"Year of the Adopted Family" book release

Wednesday, November 19, 2008

Hansel & Gretel and Their Other "Homes"

While listening to the Hansel and Gretel opera created by Engelbert Humperdinck, my mind wandered into the story and then back to the "Family Famine: Hunger for Love" narrative production.

Though the opera was sung in German, I was familiar with the tale and imagined what was happening. I realized that the Hansel and Gretel story had two elements: family abuse/abandonment and the lack/excess of food. Interestingly, the lady who sings for the Mother is often the same one to sing for the Gingerbread Witch.

Some people may think that the story involves a stepmother, though originally the mother was the one who sent the sent the two children into the forest to die. As this story was based on the Medieval times, it was not uncommon for parents to leave their children in the forest so there were less mouths to feed. Storytellers are aware that fairy tales have many elements of truth to them.

Though the Hansel and Gretel story intrigued me, I was not interested in telling the German version. I wanted to find a story with similar motifs and themes from another culture. The trick was to find a version that was authentic to the culture rather than being an adaptation of Hansel and Gretel that used another name.

Then "The Storyteller's Sourcebook: A Subject, Title, and Motif Index to Folklore Collections for Children 1983-1999" edited by Margaret Read MacDonald and Brian W. Sturm flashed to mind. At the time, only "The Storyteller's Sourcebook" was the title I remembered and the connection to MacDonald. When I arrived at the library, this book was in the Reference Juvenile Literature section.

The book used the Stith Thompson Motif Index, the enlarged version of classification of fairy tales, rather than the original Aarne Thompson Motif Index.

Since the Hansel and Gretel story was so common, I knew I could look up the title and see what motifs were listed. Then I noticed other categories where I may find other stories appropriate for the "Family Famine: Hunger for Love" narrative production.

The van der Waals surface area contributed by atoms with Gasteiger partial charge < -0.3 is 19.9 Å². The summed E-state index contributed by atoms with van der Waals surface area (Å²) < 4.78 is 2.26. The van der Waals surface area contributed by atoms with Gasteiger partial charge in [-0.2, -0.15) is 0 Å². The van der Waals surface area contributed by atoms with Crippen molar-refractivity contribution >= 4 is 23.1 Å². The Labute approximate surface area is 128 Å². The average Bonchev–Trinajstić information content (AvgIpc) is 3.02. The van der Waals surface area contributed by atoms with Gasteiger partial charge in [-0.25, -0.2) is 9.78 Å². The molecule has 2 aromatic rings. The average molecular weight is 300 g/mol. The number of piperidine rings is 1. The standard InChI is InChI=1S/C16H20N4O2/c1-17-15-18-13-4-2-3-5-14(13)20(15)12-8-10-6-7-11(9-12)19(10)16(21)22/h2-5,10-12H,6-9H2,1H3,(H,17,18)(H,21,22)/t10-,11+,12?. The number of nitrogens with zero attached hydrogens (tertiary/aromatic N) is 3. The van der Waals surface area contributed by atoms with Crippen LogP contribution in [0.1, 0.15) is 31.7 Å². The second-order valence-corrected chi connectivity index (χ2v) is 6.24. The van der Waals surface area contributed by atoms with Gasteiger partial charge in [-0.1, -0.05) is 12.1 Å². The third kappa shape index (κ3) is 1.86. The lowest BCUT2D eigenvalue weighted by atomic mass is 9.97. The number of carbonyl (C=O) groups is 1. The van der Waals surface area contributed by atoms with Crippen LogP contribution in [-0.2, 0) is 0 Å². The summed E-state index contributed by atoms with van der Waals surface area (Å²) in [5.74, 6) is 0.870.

These were the codes found for Hansel and Gretel:
  • G412.1.1
  • Type 327A
  • R135
  • G526
  • G512.3.2
  • B469.4
These categories caught my attention:
  • G400-G499 = Falling into Ogre's Power
  • G500-G599 = Ogre Defeated
  • C200-C299 = Eating and Drinking Tabu/Taboo
  • T0-T699 = Family Life, which includes: Love (T0-T99), Marriage (T100-T199), Married Life (T200-T299), Chastity and Celibacy (T300-T399), Illicit Sexual Relation (T400-T499), Conception and Birth (T500-T599), and Care of Children (T600-T699)
Any combination of C200-299 with T0-T699 will likely be stories to pursue for the "Family Famine: Hunger for Love" narrative production.

These codes and categories will act as my compass to find the other "homes" where stories like Hansel and Gretel may appear.

Until we tell again,

Rachel Hedman
Professional Storyteller
Former Co-Chair of Youth, Educators, and Storytellers Alliance (2005-2008)
Tel: (801) 870-5799
Email: info@rachelhedman.com
Performance Blog: http://familyfamine.blogspot.com
Other places to find me: Twitter, YouTube, Facebook, LinkedIn, Professional Storyteller

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